"Help! My Child Wants to be a Vegetarian!" This is the title I typed in the search bar at the library, hoping to find a book that would help me deal with my 12-year-old daughter's decision to give up meat for good.
A few months ago, Claire started casually mentioning thing like, "Today I ate some chicken at school and then I felt really weird." And, "What if I tried to be a vegetarian for a week, just to see what it's like?" I think she knew I was not going to be enthusiastic about it, so she broached the topic ever so carefully, until finally she just refused to eat meat. It made her feel sick, and she wouldn't eat it.
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I didn't want to force Claire to eat something that was making her feel bad, but I really did not want her to become a vegetarian. Some of my friends expressed concerns about Claire being a growing girl and not getting the protein she needed from meat. I was also concerned about her getting the nutrition she needed, I was sure this was going to mean more work for me, and I felt sad. Because I love to cook, and Claire has always loved food. She's the one who would bounce into the kitchen asking, "What's for dinner?" and her favorites included beef stroganoff, pulled pork, BLTs and chicken parmesan. I miss her excitement over what's for dinner, and now when she comes into the kitchen, she wants to know, "What am I having for dinner?" which is sometimes different than the rest of us.
When I saw that Claire had made up her mind and I couldn't sway her, I decided to get on board and help her learn to eat healthy, without meat. I had Claire talk with her pediatrician about the lifestyle change she was making, and not only did he not have a problem with her going meatless, he felt confident that she could develop a very healthy lifestyle in doing so, if she learned to eat the right foods. When we left his office Claire asked me, "What are legumes?" We did some reading. One of our vegetarian friends gave us some great tips, such as adding iron-rich spinach to smoothies -- you don't even taste it! Luckily Claire still eats tilapia and shrimp, so I keep individual portions in my freezer. They thaw quickly and I can usually adapt what I am making to include these proteins. And if our dinner doesn't work for her she fixes herself a quesadilla or a grilled cheese. As it turns out, my initial fears were unnecessary, and it's working out just fine.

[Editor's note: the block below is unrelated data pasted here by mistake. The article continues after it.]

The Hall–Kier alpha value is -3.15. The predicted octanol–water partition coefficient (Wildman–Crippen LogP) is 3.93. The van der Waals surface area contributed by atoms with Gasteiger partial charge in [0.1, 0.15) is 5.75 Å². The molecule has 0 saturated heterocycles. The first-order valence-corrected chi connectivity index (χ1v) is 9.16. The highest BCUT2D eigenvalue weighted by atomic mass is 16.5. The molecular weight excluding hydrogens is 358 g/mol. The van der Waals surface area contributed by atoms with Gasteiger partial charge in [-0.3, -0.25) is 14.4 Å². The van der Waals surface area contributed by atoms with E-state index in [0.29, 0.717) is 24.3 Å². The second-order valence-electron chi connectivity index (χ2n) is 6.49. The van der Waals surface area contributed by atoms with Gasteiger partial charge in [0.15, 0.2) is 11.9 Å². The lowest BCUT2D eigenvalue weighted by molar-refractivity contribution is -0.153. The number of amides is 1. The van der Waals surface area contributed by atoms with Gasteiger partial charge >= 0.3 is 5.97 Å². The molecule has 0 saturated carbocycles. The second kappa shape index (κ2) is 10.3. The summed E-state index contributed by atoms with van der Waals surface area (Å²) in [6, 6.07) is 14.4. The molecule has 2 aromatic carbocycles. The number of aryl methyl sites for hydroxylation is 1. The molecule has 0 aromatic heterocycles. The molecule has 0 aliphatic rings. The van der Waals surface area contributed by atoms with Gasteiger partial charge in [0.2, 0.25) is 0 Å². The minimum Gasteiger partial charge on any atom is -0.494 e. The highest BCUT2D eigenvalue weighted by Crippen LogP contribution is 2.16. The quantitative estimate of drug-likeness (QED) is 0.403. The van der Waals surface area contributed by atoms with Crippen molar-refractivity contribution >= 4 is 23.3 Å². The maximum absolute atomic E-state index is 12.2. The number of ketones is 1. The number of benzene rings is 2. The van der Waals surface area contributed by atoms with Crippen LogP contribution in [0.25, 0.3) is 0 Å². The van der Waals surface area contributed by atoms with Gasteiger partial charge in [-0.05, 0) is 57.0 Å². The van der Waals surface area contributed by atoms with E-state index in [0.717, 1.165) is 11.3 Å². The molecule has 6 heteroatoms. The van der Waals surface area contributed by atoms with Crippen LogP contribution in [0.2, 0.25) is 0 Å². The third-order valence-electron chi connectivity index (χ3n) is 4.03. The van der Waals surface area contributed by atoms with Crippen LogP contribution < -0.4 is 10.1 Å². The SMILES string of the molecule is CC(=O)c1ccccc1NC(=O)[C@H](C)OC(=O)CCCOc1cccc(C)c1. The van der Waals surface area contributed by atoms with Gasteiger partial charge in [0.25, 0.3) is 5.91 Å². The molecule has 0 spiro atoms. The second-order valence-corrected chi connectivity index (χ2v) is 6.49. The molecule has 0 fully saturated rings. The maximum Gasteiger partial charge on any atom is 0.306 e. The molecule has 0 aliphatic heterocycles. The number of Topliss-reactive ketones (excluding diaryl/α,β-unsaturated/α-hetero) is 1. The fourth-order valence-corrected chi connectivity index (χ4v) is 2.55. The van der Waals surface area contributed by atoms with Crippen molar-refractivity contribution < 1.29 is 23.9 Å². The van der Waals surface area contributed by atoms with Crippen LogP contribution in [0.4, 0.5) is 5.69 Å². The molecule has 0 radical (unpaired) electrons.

If there is a lesson here, it has to do with how we respond when our kids make decisions that we disagree with or that we don't feel would be best for them. Accepting Claire's decision to become a vegetarian is a cake walk compared to parents who are dealing with their kids' decisions to date or marry someone they don't approve of, or choose a lifestyle or path they don't agree with.
When my friend, Anne, told me about a heart-breaking situation with her son and the way she responded, I remember thinking, "Every parent needs to hear this story."